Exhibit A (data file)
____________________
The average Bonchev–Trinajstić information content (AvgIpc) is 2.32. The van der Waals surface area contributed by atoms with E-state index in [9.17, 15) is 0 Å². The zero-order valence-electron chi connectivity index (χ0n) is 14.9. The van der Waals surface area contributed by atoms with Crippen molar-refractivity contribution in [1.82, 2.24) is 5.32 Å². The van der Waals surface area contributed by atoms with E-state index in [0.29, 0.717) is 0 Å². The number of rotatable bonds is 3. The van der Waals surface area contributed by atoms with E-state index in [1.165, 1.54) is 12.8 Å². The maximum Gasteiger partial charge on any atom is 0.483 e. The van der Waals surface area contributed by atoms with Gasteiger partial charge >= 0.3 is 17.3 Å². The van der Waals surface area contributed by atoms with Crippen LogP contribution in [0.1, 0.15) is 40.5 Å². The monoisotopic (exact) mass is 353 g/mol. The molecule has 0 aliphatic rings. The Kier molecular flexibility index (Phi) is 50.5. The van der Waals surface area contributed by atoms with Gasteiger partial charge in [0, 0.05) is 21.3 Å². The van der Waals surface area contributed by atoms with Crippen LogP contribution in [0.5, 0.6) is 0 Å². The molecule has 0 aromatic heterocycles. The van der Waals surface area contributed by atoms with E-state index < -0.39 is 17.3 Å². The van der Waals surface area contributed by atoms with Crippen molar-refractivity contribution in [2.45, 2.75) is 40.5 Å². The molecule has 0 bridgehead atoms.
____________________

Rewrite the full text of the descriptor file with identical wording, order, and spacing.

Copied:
The average Bonchev–Trinajstić information content (AvgIpc) is 2.32. The van der Waals surface area contributed by atoms with E-state index in [9.17, 15) is 0 Å². The zero-order valence-electron chi connectivity index (χ0n) is 14.9. The van der Waals surface area contributed by atoms with Crippen molar-refractivity contribution in [1.82, 2.24) is 5.32 Å². The van der Waals surface area contributed by atoms with E-state index in [0.29, 0.717) is 0 Å². The number of rotatable bonds is 3. The van der Waals surface area contributed by atoms with E-state index in [1.165, 1.54) is 12.8 Å². The maximum Gasteiger partial charge on any atom is 0.483 e. The van der Waals surface area contributed by atoms with Gasteiger partial charge >= 0.3 is 17.3 Å². The van der Waals surface area contributed by atoms with Crippen LogP contribution in [0.1, 0.15) is 40.5 Å². The monoisotopic (exact) mass is 353 g/mol. The molecule has 0 aliphatic rings. The Kier molecular flexibility index (Phi) is 50.5. The van der Waals surface area contributed by atoms with Gasteiger partial charge in [0, 0.05) is 21.3 Å². The van der Waals surface area contributed by atoms with Crippen LogP contribution in [0.5, 0.6) is 0 Å². The molecule has 0 aromatic heterocycles. The van der Waals surface area contributed by atoms with E-state index < -0.39 is 17.3 Å². The van der Waals surface area contributed by atoms with Crippen molar-refractivity contribution in [2.45, 2.75) is 40.5 Å². The molecule has 0 bridgehead atoms.